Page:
Coverage of Palermo: street life, politics, murders, and an undeclared war that in the nineties hit an entire city. This book reconstructs a piece of Italian history through memories that will allow a younger generation to know the facts that may no longer be remembered, knowledge that is essential for growth. In a contact print from negatives of pictures taken on March 27, 1992, Giovanni Falcone and Paolo Borsellino are sitting at the same table. Of the four pictures from that afternoon more than twenty years ago, one has become an icon of an Italy that no longer exists. Capturing a moment in time, as Leonardo Sciascia once put it, can be 'a unique photograph, a moment of unrepeatable equilibrium between form and content.' Life and death alternately sweetly. Among his negatives there is neither indulgence nor any attempt to evoke pity.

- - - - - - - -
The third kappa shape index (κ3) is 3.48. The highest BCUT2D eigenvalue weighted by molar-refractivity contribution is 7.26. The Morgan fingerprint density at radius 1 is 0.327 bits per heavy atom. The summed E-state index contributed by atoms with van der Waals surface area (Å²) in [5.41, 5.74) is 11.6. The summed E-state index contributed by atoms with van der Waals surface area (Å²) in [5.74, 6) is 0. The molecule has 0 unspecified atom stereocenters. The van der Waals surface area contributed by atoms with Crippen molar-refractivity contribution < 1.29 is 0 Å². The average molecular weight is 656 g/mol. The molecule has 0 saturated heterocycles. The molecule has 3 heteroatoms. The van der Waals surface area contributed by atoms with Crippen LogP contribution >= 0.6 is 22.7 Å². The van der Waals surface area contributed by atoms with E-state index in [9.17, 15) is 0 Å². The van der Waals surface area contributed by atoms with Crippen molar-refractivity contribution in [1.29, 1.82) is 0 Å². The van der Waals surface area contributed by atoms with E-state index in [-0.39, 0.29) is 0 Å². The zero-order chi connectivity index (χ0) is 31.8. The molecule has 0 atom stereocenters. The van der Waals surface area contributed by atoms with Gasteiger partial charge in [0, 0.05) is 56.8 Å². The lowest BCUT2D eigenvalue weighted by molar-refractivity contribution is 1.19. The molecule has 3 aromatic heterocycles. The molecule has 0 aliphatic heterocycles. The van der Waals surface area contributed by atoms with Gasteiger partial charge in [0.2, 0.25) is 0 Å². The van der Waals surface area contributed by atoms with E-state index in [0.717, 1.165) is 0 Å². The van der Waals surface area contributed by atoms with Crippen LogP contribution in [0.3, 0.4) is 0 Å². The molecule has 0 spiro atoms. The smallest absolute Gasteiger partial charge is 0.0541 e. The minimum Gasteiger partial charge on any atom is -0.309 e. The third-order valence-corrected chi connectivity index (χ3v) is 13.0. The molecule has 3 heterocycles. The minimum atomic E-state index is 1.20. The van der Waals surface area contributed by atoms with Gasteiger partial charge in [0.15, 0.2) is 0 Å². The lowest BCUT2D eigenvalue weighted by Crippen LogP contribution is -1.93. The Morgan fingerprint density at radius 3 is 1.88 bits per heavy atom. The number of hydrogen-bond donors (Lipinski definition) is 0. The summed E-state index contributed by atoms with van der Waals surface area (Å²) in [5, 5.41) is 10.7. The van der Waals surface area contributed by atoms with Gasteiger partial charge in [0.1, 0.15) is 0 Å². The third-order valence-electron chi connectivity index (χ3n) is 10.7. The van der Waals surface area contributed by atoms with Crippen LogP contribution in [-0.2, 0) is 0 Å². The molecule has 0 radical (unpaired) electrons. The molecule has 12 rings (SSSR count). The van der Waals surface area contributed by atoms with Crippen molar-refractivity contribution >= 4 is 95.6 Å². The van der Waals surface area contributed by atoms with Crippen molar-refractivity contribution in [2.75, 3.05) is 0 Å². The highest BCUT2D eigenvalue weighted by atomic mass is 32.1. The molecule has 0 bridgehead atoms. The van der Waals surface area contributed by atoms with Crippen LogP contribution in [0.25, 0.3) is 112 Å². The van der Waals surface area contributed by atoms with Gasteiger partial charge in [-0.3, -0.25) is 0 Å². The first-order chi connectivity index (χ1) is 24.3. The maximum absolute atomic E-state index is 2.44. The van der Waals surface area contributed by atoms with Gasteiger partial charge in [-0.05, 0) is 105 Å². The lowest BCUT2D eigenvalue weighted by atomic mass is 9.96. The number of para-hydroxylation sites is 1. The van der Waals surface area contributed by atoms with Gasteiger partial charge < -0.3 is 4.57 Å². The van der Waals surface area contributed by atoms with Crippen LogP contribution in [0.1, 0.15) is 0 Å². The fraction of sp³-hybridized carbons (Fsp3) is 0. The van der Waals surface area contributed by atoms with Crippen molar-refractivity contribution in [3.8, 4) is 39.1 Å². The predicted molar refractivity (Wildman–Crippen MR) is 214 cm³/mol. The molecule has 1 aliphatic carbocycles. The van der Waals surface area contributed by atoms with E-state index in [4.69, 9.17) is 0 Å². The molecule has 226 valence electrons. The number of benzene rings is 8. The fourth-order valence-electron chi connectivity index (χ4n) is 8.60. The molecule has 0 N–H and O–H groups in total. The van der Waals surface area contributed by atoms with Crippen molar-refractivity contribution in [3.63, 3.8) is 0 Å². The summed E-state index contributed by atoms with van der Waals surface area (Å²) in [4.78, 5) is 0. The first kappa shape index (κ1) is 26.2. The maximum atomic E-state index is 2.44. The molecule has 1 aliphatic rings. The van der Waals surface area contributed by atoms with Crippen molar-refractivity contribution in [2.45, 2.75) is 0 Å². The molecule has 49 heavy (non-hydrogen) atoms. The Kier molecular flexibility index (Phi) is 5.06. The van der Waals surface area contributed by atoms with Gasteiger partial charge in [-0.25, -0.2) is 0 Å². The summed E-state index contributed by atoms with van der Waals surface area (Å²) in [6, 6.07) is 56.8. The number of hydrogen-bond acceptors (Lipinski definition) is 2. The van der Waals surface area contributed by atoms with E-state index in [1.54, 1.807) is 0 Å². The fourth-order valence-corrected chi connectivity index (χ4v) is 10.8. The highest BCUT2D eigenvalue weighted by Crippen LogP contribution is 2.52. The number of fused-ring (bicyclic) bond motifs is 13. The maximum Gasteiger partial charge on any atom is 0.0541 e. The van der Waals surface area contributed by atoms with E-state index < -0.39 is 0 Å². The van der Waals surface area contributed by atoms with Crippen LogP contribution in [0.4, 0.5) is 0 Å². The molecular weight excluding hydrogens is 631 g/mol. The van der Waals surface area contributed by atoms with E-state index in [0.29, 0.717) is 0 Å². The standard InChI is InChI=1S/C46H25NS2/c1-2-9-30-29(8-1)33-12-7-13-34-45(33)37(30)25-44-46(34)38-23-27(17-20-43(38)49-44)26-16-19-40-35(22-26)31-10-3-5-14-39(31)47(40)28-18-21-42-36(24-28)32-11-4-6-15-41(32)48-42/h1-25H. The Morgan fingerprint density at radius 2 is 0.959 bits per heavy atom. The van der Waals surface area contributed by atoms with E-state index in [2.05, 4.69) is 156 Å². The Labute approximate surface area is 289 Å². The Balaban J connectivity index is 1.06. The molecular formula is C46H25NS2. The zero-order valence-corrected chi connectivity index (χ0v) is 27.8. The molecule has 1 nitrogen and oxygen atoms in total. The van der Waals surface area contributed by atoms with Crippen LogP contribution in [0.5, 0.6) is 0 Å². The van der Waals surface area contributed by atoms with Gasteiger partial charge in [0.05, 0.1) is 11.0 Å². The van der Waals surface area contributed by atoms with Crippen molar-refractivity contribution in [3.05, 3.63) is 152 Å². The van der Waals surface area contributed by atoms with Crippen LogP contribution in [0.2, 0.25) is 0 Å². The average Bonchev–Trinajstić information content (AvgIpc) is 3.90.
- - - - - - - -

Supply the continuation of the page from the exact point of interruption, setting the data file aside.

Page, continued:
They are not part of the baggage he carries while he shoots pictures. Instead, it is news, documenting an event and passing it on for what it is. He shoots. Others can decode, others can attribute meta-linguistic meanings to what is simply a picture.